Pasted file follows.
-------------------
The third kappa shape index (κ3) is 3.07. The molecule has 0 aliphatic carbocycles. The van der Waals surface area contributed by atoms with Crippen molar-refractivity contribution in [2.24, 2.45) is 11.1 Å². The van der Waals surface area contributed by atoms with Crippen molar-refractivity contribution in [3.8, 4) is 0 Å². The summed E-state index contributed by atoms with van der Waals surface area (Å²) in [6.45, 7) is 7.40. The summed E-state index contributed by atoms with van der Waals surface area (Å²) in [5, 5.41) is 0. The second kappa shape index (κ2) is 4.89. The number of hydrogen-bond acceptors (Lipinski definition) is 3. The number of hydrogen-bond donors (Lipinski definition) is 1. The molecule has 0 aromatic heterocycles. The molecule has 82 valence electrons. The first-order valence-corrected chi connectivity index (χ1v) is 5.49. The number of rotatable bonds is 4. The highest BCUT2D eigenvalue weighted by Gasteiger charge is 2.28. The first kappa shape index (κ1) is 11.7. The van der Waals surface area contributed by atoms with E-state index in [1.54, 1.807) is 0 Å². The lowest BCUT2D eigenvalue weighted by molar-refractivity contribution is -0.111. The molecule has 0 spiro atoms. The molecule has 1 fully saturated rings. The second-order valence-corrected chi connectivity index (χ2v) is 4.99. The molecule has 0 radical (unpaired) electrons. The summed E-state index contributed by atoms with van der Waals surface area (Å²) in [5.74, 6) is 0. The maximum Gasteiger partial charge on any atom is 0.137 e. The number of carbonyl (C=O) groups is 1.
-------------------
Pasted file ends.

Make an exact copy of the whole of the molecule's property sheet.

The third kappa shape index (κ3) is 3.07. The molecule has 0 aliphatic carbocycles. The van der Waals surface area contributed by atoms with Crippen molar-refractivity contribution in [2.24, 2.45) is 11.1 Å². The van der Waals surface area contributed by atoms with Crippen molar-refractivity contribution in [3.8, 4) is 0 Å². The summed E-state index contributed by atoms with van der Waals surface area (Å²) in [6.45, 7) is 7.40. The summed E-state index contributed by atoms with van der Waals surface area (Å²) in [5, 5.41) is 0. The second kappa shape index (κ2) is 4.89. The number of hydrogen-bond acceptors (Lipinski definition) is 3. The number of hydrogen-bond donors (Lipinski definition) is 1. The molecule has 0 aromatic heterocycles. The molecule has 82 valence electrons. The first-order valence-corrected chi connectivity index (χ1v) is 5.49. The number of rotatable bonds is 4. The highest BCUT2D eigenvalue weighted by Gasteiger charge is 2.28. The first kappa shape index (κ1) is 11.7. The van der Waals surface area contributed by atoms with E-state index in [1.54, 1.807) is 0 Å². The lowest BCUT2D eigenvalue weighted by molar-refractivity contribution is -0.111. The molecule has 0 spiro atoms. The molecule has 1 fully saturated rings. The second-order valence-corrected chi connectivity index (χ2v) is 4.99. The molecule has 0 radical (unpaired) electrons. The summed E-state index contributed by atoms with van der Waals surface area (Å²) in [5.74, 6) is 0. The maximum Gasteiger partial charge on any atom is 0.137 e. The number of carbonyl (C=O) groups is 1.